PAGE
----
Slightly peckish myself by this point, I’m delighted to hear that dinner – the kind designed for humans – is next on the agenda. We’re taken to a private room off the zoo’s main restaurant and served up hearty plates of blackened salmon with lime and coriander mayo, alongside sautéed thyme and garlic new potatoes, followed by chocolate brownie with raspberry purée and cream.

By the time we’re finished, the sun’s dipped below the horizon, but our work has only just begun. A big part of the keepers’ job is called “enrichment”: creating activities to ensure the animals are engaged, often mimicking conditions they’d experience in the wild. Sometimes this involves them having to work for their food (the lions often have to catch their dinner as it whizzes across the enclosure on a zipline), while at other times they’re given special games or toys to play with.

An early morning visit to a mongoose (Kieran Guilbert)
An early morning visit to a mongoose (Kieran Guilbert)

This evening, it’s our turn to help out. We don gloves and masks and prep two enrichment activities for the mongooses we’ll visit next morning: spritzing balls with a variety of perfumes – they go nuts for scents – and hiding live mealworms in layers of soil for them to find and munch on.

Now it’s properly dark, we follow close behind our guides to see the porcupines. Using red light instead of a torch to make sure we don’t hurt their sensitive eyes, the staffers point out the latest addition to the family – Hershey, a baby porcupine (or porcupette), born to parents Hettie and Henning in March this year.

Giving birth to a ball of spikes might not sound the most pleasant of experiences, but we learn that babies’ quills are soft to begin with, before hardening after they’ve been born. And thank goodness.

Giving birth to a ball of spikes might not sound the most pleasant of experiences, but we learn that babies’ quills are soft to begin with

We’re not nocturnal ourselves, so at this point we’re escorted back to our lion-adjacent digs and warned not to wander the zoo at night. The keepers also alert us to the fact that we might be awoken by that master of mimicry, the African grey parrot, making all manner of creepy noises (including the sound of children laughing – not spooky at all).

And yet sleep comes easy in the Land of the Lions. It’s hard to believe, in fact, that we’re in Zone 1 of a capital city in the pindrop quiet of the cabin, far from London’s busy roads.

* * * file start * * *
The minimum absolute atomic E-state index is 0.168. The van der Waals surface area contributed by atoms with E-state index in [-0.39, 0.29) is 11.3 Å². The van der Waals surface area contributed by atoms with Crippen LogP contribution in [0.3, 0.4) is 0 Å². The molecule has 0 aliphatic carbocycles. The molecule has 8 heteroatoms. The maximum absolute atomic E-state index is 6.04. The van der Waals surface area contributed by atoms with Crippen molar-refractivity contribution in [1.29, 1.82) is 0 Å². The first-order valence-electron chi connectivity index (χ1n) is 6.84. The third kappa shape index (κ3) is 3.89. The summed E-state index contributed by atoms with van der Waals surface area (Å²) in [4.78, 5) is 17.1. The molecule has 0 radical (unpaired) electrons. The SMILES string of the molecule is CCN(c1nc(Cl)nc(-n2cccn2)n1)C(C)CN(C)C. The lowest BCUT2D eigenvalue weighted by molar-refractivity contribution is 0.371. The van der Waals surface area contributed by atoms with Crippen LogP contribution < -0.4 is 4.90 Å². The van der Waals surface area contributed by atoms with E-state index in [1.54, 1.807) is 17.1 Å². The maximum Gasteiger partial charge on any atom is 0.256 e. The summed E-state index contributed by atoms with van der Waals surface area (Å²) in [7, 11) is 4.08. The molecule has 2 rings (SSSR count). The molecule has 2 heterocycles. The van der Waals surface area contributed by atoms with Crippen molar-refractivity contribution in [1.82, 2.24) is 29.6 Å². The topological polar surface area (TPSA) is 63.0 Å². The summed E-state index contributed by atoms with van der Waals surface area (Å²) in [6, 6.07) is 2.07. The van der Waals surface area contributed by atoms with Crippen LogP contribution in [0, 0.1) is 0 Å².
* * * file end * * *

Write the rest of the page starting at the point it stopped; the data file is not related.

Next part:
I wake refreshed the next morning, ready for a full English followed by our final tour, during which we get to hang out with a Komodo dragon, see the mongoose community play with our pre-prepared enrichment activities and get a private look at the zoo’s world-leading Galápagos tortoise enclosure, which uses groundbreaking tech to recreate the conditions of their natural environment in the wild.

Enter the dragon (Helen Coffey)
Enter the dragon (Helen Coffey)

I’m not ready to leave – and if I didn’t have the small matter of a job to get to I wouldn’t have to. The experience includes entry to London Zoo all day on the day you check in and on the day you check out. But alas, it’s time to go. There’s just time for one more round of “aweem away, aweem away, aweem away, aweem away” before it’s back out into Regent’s Park, Bhanu’s stately roar still ringing in my head.

Travel essentials

A lodge for two people costs from £192.50 per person per night (based on twin-share), with each additional child from £65 each.

Includes: complimentary drink upon arrival; two exclusive after-hours tours of the zoo at sunset and after-dark; one exclusive tour in the morning after breakfast, including a meet and greet with a keeper; overnight stay in a private lodge – double or twin bed, en-suite; complimentary toiletries, tea and coffee-making facilities; two-course dinner and buffet breakfast; entry into ZSL London Zoo for two days either side of visitors’ stay; free parking. Guests are also welcome to visit ZSL Whipsnade Zoo on the second day.